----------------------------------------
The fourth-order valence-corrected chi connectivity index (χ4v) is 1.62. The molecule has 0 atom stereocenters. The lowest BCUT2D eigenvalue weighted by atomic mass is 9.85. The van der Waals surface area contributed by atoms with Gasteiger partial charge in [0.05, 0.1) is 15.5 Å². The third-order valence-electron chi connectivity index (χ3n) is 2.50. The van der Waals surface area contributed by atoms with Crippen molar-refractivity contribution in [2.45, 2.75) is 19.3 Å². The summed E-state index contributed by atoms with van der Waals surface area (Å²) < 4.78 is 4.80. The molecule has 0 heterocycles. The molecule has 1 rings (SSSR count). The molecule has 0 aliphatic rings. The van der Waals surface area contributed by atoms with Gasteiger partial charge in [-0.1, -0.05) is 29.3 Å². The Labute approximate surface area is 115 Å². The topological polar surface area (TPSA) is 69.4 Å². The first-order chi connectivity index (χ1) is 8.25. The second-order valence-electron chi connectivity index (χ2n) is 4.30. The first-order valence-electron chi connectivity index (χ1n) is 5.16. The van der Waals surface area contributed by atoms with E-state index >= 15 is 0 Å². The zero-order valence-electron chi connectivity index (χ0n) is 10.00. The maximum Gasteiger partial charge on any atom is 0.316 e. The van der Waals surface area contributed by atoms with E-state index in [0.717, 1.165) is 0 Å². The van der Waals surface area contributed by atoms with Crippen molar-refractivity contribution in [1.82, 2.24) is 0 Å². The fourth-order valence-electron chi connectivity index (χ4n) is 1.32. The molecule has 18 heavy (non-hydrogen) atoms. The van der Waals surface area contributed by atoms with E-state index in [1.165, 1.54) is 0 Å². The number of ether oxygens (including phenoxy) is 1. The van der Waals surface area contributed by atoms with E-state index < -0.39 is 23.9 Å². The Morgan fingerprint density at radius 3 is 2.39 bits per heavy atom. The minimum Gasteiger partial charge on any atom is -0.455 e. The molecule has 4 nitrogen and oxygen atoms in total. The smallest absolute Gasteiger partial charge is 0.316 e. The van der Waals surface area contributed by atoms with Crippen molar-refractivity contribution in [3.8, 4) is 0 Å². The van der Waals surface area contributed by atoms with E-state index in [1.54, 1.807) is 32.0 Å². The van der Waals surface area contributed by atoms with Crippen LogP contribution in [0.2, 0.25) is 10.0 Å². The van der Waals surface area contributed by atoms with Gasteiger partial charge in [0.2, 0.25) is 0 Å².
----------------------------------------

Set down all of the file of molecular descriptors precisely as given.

The fourth-order valence-corrected chi connectivity index (χ4v) is 1.62. The molecule has 0 atom stereocenters. The lowest BCUT2D eigenvalue weighted by atomic mass is 9.85. The van der Waals surface area contributed by atoms with Gasteiger partial charge in [0.05, 0.1) is 15.5 Å². The third-order valence-electron chi connectivity index (χ3n) is 2.50. The van der Waals surface area contributed by atoms with Crippen molar-refractivity contribution in [2.45, 2.75) is 19.3 Å². The summed E-state index contributed by atoms with van der Waals surface area (Å²) < 4.78 is 4.80. The molecule has 0 heterocycles. The molecule has 1 rings (SSSR count). The molecule has 0 aliphatic rings. The van der Waals surface area contributed by atoms with Gasteiger partial charge in [-0.1, -0.05) is 29.3 Å². The Labute approximate surface area is 115 Å². The topological polar surface area (TPSA) is 69.4 Å². The first-order chi connectivity index (χ1) is 8.25. The second-order valence-electron chi connectivity index (χ2n) is 4.30. The first-order valence-electron chi connectivity index (χ1n) is 5.16. The van der Waals surface area contributed by atoms with E-state index >= 15 is 0 Å². The zero-order valence-electron chi connectivity index (χ0n) is 10.00. The maximum Gasteiger partial charge on any atom is 0.316 e. The van der Waals surface area contributed by atoms with E-state index in [0.717, 1.165) is 0 Å². The van der Waals surface area contributed by atoms with Crippen molar-refractivity contribution in [1.82, 2.24) is 0 Å². The fourth-order valence-electron chi connectivity index (χ4n) is 1.32. The molecule has 18 heavy (non-hydrogen) atoms. The van der Waals surface area contributed by atoms with E-state index in [1.165, 1.54) is 0 Å². The number of ether oxygens (including phenoxy) is 1. The van der Waals surface area contributed by atoms with E-state index < -0.39 is 23.9 Å². The Morgan fingerprint density at radius 3 is 2.39 bits per heavy atom. The minimum Gasteiger partial charge on any atom is -0.455 e. The molecule has 4 nitrogen and oxygen atoms in total. The smallest absolute Gasteiger partial charge is 0.316 e. The van der Waals surface area contributed by atoms with Crippen molar-refractivity contribution in [3.8, 4) is 0 Å². The van der Waals surface area contributed by atoms with E-state index in [1.54, 1.807) is 32.0 Å². The van der Waals surface area contributed by atoms with Crippen LogP contribution in [0.2, 0.25) is 10.0 Å². The van der Waals surface area contributed by atoms with Gasteiger partial charge in [0.2, 0.25) is 0 Å².